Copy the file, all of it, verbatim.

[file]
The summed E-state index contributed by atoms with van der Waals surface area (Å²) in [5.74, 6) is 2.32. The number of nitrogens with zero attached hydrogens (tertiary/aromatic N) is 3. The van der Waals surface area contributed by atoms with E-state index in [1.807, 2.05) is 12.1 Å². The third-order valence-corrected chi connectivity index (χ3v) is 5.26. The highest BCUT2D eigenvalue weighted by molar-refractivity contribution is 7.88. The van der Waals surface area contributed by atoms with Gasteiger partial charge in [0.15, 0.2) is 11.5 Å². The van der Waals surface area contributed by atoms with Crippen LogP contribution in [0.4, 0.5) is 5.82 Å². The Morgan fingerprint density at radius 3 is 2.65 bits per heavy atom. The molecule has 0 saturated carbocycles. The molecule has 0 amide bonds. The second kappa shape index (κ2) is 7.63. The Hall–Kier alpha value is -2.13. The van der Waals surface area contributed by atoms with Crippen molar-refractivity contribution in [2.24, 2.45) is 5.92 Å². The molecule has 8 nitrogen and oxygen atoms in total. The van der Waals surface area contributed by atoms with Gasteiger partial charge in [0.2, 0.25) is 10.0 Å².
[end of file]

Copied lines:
The summed E-state index contributed by atoms with van der Waals surface area (Å²) in [5.74, 6) is 2.32. The number of nitrogens with zero attached hydrogens (tertiary/aromatic N) is 3. The van der Waals surface area contributed by atoms with E-state index in [1.807, 2.05) is 12.1 Å². The third-order valence-corrected chi connectivity index (χ3v) is 5.26. The highest BCUT2D eigenvalue weighted by molar-refractivity contribution is 7.88. The van der Waals surface area contributed by atoms with Gasteiger partial charge in [0.15, 0.2) is 11.5 Å². The van der Waals surface area contributed by atoms with Crippen LogP contribution in [0.4, 0.5) is 5.82 Å². The Morgan fingerprint density at radius 3 is 2.65 bits per heavy atom. The molecule has 0 saturated carbocycles. The molecule has 0 amide bonds. The second kappa shape index (κ2) is 7.63. The Hall–Kier alpha value is -2.13. The van der Waals surface area contributed by atoms with Crippen molar-refractivity contribution in [2.24, 2.45) is 5.92 Å². The molecule has 8 nitrogen and oxygen atoms in total. The van der Waals surface area contributed by atoms with Gasteiger partial charge in [0.2, 0.25) is 10.0 Å².